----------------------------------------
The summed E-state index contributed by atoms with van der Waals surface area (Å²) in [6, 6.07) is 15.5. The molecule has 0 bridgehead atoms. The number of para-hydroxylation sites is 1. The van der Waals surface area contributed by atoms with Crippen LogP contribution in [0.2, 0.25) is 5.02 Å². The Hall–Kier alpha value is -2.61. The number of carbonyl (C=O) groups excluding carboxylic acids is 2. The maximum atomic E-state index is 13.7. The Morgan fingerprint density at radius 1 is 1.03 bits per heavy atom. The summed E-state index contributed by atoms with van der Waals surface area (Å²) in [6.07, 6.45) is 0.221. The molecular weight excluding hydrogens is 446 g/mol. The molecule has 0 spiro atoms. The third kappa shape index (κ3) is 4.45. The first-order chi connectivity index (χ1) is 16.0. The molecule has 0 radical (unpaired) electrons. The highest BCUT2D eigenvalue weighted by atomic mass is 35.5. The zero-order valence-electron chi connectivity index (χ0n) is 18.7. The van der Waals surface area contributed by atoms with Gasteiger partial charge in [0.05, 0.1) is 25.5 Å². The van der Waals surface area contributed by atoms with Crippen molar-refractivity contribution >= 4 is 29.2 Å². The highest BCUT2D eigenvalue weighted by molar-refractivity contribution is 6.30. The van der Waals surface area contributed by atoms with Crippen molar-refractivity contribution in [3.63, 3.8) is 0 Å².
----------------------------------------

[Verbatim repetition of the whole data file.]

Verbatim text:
The summed E-state index contributed by atoms with van der Waals surface area (Å²) in [6, 6.07) is 15.5. The molecule has 0 bridgehead atoms. The number of para-hydroxylation sites is 1. The van der Waals surface area contributed by atoms with Crippen LogP contribution in [0.2, 0.25) is 5.02 Å². The Hall–Kier alpha value is -2.61. The number of carbonyl (C=O) groups excluding carboxylic acids is 2. The maximum atomic E-state index is 13.7. The Morgan fingerprint density at radius 1 is 1.03 bits per heavy atom. The summed E-state index contributed by atoms with van der Waals surface area (Å²) in [6.07, 6.45) is 0.221. The molecular weight excluding hydrogens is 446 g/mol. The molecule has 0 spiro atoms. The third kappa shape index (κ3) is 4.45. The first-order chi connectivity index (χ1) is 16.0. The molecule has 0 radical (unpaired) electrons. The highest BCUT2D eigenvalue weighted by atomic mass is 35.5. The zero-order valence-electron chi connectivity index (χ0n) is 18.7. The van der Waals surface area contributed by atoms with Gasteiger partial charge in [0.05, 0.1) is 25.5 Å². The van der Waals surface area contributed by atoms with Crippen molar-refractivity contribution >= 4 is 29.2 Å². The highest BCUT2D eigenvalue weighted by molar-refractivity contribution is 6.30. The van der Waals surface area contributed by atoms with Crippen molar-refractivity contribution in [3.63, 3.8) is 0 Å².